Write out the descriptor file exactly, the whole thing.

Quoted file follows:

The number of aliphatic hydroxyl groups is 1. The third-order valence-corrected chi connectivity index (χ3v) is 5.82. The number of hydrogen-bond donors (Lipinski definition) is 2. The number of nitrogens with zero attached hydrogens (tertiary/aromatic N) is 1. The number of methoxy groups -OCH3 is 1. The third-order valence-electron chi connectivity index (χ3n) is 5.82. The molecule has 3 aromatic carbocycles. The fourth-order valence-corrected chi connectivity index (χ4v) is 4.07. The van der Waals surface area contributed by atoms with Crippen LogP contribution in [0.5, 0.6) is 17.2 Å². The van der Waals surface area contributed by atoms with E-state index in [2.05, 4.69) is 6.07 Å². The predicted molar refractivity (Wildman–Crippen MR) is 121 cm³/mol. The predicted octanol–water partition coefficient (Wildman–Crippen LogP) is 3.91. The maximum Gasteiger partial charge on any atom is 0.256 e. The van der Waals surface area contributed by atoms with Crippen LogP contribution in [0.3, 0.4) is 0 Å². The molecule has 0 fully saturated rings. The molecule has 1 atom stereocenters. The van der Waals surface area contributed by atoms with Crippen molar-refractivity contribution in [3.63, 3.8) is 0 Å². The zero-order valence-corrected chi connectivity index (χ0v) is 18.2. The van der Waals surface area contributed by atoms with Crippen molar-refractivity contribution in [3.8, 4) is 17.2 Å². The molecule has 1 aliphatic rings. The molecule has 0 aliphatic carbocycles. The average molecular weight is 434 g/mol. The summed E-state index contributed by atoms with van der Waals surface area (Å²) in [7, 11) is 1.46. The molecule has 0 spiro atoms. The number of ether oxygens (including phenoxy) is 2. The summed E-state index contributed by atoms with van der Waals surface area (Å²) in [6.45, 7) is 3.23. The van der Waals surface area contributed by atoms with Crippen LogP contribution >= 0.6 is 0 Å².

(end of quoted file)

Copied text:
The number of aliphatic hydroxyl groups is 1. The third-order valence-corrected chi connectivity index (χ3v) is 5.82. The number of hydrogen-bond donors (Lipinski definition) is 2. The number of nitrogens with zero attached hydrogens (tertiary/aromatic N) is 1. The number of methoxy groups -OCH3 is 1. The third-order valence-electron chi connectivity index (χ3n) is 5.82. The molecule has 3 aromatic carbocycles. The fourth-order valence-corrected chi connectivity index (χ4v) is 4.07. The van der Waals surface area contributed by atoms with Crippen LogP contribution in [0.5, 0.6) is 17.2 Å². The van der Waals surface area contributed by atoms with E-state index in [2.05, 4.69) is 6.07 Å². The predicted molar refractivity (Wildman–Crippen MR) is 121 cm³/mol. The predicted octanol–water partition coefficient (Wildman–Crippen LogP) is 3.91. The maximum Gasteiger partial charge on any atom is 0.256 e. The van der Waals surface area contributed by atoms with Crippen LogP contribution in [0.3, 0.4) is 0 Å². The molecule has 0 fully saturated rings. The molecule has 1 atom stereocenters. The van der Waals surface area contributed by atoms with Crippen molar-refractivity contribution in [3.63, 3.8) is 0 Å². The zero-order valence-corrected chi connectivity index (χ0v) is 18.2. The van der Waals surface area contributed by atoms with Crippen molar-refractivity contribution in [3.8, 4) is 17.2 Å². The molecule has 1 aliphatic rings. The molecule has 0 aliphatic carbocycles. The average molecular weight is 434 g/mol. The summed E-state index contributed by atoms with van der Waals surface area (Å²) in [7, 11) is 1.46. The molecule has 0 spiro atoms. The number of ether oxygens (including phenoxy) is 2. The summed E-state index contributed by atoms with van der Waals surface area (Å²) in [6.45, 7) is 3.23. The van der Waals surface area contributed by atoms with Crippen LogP contribution >= 0.6 is 0 Å².